‘Leo will be ready at 4.30pm and we’ll drop the girls back at the hotel around 4pm. Then we’ll collect them all for dinner at 6pm.’ Was this man too good to be true?
The first evening, the children were fed at 6pm while we enjoyed a drink at the hotel bar. Olivia made a friend, also called Olivia, and was thrilled to hear they were in the same ski group. Ed watched them while we had dinner.
By the time we’d finished they were tucked up in bed, ready for a good night’s sleep before their first day on the slopes.
But at 3am, as I lay in bed, hazy from the altitude and champagne, I was visited by a troupe of aliens. In fact they weren’t aliens; they were my children, all dressed and ready to go. ‘It’s already morning time,’ Bea announced. ‘Let’s go.’
I got them to go back to bed by telling them the last one to wake up would get a present. This bribe kept them in bed until 6.30am, but then they poured back into my room and pulled the curtains.
Yes, it was early. Yes, I was groggy. But what a view: the Matterhorn bathed in early morning sunlight.
The Mont Cervin Palace hotel has many things going for it, but the most memorable must be the view – our room had a huge terrace where you could sit and gaze at the mountains over a cup of tea.
The skiing in Zermatt is fairly easy, too. The valley has a glacier so there is always skiing to be had. Cars aren’t allowed in the village either, making it a very attractive family destination.
On our third day, Ed announced it was ‘family day’ and that we were all going skiing together. Leo was devastated. By now he had fallen in love with his minders at the creche, Sarah and Sophie, and saw us as poor substitutes.
He had a point. He was one of only two boys there and so had the undivided attention of two pretty young girls all day. His father was keen to go along, too.
But much as I enjoyed being away from the children, I wouldn’t for the world have missed seeing Leo on skis for the first time. He was very cute, and the girls displayed techniques that will stay with them for life.
When it came time to leave, Ed and Mike walked us back down the road to the train station pushing our luggage. ‘Come back and see us next year,’ they said. You bet.
Travel Facts Powder Byrne (020 8246 5300; powderbyrne.com) offers seven nights half-board at the five-star Mont Cervin Palace in Zermatt from £2,034. Available between April 6 and 13 and includes return flights, transfers and Powder Byrne bespoke service.
Helena Frith Powell was born in Sweden to a Swedish mother and Italian father, but grew up mainly in England. She is the author of eleven books, translated into several languages including Chinese and Russian. She wrote the French Mistress column The Sunday Times about life in France for several years. She is a regular contributor to the Daily Mail, Mail on Sunday, The Times, Daily Telegraph, Tatler Magazine and Harper’s Bazaar.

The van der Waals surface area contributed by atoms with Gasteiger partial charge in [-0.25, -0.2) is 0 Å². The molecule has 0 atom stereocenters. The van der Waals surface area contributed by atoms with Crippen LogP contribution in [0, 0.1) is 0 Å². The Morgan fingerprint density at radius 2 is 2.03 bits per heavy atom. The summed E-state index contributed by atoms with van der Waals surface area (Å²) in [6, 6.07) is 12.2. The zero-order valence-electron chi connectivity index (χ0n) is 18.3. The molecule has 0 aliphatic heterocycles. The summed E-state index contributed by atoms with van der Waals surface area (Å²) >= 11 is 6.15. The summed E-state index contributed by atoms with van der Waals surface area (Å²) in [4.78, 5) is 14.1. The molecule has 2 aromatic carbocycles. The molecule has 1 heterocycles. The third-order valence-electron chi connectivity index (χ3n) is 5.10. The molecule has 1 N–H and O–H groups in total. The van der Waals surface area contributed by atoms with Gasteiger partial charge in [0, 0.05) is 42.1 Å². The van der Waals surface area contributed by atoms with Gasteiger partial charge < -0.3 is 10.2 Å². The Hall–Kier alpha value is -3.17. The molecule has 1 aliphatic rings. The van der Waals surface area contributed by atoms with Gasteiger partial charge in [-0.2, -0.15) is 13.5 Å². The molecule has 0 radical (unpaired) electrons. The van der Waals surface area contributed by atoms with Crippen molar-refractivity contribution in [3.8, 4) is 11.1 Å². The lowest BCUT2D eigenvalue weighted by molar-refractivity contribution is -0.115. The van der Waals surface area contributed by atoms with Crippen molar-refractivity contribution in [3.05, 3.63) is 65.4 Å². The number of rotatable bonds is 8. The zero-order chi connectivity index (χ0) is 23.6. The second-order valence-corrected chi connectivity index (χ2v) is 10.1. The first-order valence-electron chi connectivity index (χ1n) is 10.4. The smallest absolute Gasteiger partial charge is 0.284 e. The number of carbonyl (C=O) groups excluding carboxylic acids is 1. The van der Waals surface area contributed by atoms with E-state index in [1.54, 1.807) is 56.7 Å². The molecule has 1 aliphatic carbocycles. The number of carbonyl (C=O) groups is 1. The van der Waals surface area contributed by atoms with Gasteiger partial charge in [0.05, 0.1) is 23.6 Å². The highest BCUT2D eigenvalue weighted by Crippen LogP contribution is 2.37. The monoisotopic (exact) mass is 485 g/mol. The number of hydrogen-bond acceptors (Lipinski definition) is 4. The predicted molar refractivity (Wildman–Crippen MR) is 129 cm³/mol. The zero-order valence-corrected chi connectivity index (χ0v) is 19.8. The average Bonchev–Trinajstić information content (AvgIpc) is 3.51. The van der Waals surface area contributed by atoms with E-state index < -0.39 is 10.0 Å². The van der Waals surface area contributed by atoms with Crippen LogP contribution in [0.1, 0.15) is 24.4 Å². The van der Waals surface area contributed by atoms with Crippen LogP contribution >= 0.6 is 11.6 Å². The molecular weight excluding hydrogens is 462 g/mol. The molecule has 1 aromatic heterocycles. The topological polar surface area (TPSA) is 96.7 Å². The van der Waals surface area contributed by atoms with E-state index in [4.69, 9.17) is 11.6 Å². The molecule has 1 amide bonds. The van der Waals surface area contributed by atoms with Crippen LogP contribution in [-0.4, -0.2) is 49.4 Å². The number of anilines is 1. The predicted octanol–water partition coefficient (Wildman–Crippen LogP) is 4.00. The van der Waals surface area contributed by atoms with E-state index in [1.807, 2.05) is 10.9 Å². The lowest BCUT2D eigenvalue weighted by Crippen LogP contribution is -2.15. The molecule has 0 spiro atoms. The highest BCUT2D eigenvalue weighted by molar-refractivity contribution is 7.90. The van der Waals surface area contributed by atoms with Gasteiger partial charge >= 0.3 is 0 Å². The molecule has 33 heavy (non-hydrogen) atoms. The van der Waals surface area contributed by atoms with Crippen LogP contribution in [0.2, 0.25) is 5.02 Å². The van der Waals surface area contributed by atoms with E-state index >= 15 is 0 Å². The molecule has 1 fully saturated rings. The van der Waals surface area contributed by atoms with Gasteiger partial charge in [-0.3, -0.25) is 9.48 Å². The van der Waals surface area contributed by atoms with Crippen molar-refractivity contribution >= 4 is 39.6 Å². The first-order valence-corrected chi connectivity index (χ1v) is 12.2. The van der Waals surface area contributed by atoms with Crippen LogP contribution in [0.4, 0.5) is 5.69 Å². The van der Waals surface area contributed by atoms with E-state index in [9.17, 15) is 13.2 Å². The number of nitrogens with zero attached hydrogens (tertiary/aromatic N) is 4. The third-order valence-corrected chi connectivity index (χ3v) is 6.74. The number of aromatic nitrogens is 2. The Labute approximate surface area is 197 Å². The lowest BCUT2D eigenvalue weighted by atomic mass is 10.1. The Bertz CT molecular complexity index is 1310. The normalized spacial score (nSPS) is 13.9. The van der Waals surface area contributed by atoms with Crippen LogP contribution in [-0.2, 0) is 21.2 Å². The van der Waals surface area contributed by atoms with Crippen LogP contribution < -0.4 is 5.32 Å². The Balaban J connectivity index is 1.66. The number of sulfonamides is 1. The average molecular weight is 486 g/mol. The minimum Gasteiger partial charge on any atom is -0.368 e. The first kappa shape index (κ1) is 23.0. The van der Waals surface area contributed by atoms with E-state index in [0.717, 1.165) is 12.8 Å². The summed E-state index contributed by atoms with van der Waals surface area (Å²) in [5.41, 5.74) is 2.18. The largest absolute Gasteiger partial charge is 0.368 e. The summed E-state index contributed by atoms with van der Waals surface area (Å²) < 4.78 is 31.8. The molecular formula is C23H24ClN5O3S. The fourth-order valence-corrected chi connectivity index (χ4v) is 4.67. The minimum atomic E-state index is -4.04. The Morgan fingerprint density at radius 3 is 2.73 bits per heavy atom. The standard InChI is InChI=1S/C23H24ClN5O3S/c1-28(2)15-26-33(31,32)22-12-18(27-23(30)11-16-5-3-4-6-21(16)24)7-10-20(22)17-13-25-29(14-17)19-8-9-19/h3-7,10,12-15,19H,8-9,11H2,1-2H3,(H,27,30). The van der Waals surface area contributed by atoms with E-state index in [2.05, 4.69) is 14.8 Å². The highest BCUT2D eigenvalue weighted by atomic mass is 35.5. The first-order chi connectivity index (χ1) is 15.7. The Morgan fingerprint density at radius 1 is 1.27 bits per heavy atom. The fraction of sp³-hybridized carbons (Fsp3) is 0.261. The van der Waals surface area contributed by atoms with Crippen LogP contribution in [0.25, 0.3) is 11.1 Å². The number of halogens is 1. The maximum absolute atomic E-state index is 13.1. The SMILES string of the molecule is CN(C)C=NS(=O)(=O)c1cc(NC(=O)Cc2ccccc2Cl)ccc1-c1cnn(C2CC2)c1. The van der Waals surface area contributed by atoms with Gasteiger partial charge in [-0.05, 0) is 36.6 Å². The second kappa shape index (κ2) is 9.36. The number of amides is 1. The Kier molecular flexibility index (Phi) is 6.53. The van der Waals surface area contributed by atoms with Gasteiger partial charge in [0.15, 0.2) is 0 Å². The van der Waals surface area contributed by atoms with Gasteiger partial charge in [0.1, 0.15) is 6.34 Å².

Helena has been the editor of four magazines, including M Magazine, a supplement for the Abu Dhabi-based National Newspaper and FIVE, a high-end fashion glossy, also published in Abu Dhabi. Helena was also editor-in-chief of 360 Life, a quarterly glossy magazine published with the Sports 360 Newspaper in Dubai, part of the Chalhoub Group.
Helena contributes regularly to UK-based newspapers and magazines and holds a Masters in Creative Writing from the University of Cambridge. She is working on a thriller set in Sweden as well as a novel about the relationship between Virginia Woolf and Katherine Mansfield called Sense of an Echo.
In 2022 her short story The Japanese Gardener came second in the Fish Publishing Short Story Prize. One of her stories was also shortlisted for the Bridport Short Story Prize. When she’s not writing, she works as a headhunter for the media and entertainment industry for the Sucherman Group.
Helena, who was educated at Durham University, lives in the Languedoc region of France with her husband Rupert and their three children.
More France Please, we’re British; Gibson Square 2004
Two Lipsticks and a Lover 2005; Gibson Square (hardback)
All You Need to be Impossibly French; (US version of above) Penguin 2006
Two Lipsticks and a Lover; Arrow Books (paperback) 2007
Ciao Bella Gibson Square; (hardback) 2006
Ciao Bella Gibson Square; (paperback) 2007
So Chic! (French version of Two Lipsticks) Leduc Editions 2008 (also translated into Chinese, Russian and Thai)
More, More France; Gibson Square 2009
To Hell in High Heels; Arrow Books 2009 (also translated into Polish)
The Viva Mayr Diet; Harper Collins 2009
Love in a Warm Climate; Gibson Square 2011
The Ex-Factor; Gibson Square 2013
Smart Women Don’t Get Wrinkles; Gibson Square 2016
The Arnolfini Marriage; Amazon Kindle December 2016
Smart Women Don’t Get Wrinkles (paperback); Gibson Square spring 2018
The Longest Night; Gibson Square spring 2019